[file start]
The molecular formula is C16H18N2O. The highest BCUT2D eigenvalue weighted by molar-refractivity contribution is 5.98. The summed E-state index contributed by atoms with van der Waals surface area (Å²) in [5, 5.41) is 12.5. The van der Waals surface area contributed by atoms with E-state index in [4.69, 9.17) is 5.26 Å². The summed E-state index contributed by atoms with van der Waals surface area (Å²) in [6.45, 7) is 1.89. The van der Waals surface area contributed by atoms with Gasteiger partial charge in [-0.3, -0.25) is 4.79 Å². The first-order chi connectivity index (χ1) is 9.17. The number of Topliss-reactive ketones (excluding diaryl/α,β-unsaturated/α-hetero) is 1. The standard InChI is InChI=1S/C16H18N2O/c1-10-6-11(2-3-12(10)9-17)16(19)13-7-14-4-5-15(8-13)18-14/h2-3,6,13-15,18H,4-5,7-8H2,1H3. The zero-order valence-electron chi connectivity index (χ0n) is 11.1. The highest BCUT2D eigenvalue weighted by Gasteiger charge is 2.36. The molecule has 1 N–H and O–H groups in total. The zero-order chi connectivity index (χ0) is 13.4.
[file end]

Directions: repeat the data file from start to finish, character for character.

The molecular formula is C16H18N2O. The highest BCUT2D eigenvalue weighted by molar-refractivity contribution is 5.98. The summed E-state index contributed by atoms with van der Waals surface area (Å²) in [5, 5.41) is 12.5. The van der Waals surface area contributed by atoms with E-state index in [4.69, 9.17) is 5.26 Å². The summed E-state index contributed by atoms with van der Waals surface area (Å²) in [6.45, 7) is 1.89. The van der Waals surface area contributed by atoms with Gasteiger partial charge in [-0.3, -0.25) is 4.79 Å². The first-order chi connectivity index (χ1) is 9.17. The number of Topliss-reactive ketones (excluding diaryl/α,β-unsaturated/α-hetero) is 1. The standard InChI is InChI=1S/C16H18N2O/c1-10-6-11(2-3-12(10)9-17)16(19)13-7-14-4-5-15(8-13)18-14/h2-3,6,13-15,18H,4-5,7-8H2,1H3. The zero-order valence-electron chi connectivity index (χ0n) is 11.1. The highest BCUT2D eigenvalue weighted by Gasteiger charge is 2.36. The molecule has 1 N–H and O–H groups in total. The zero-order chi connectivity index (χ0) is 13.4.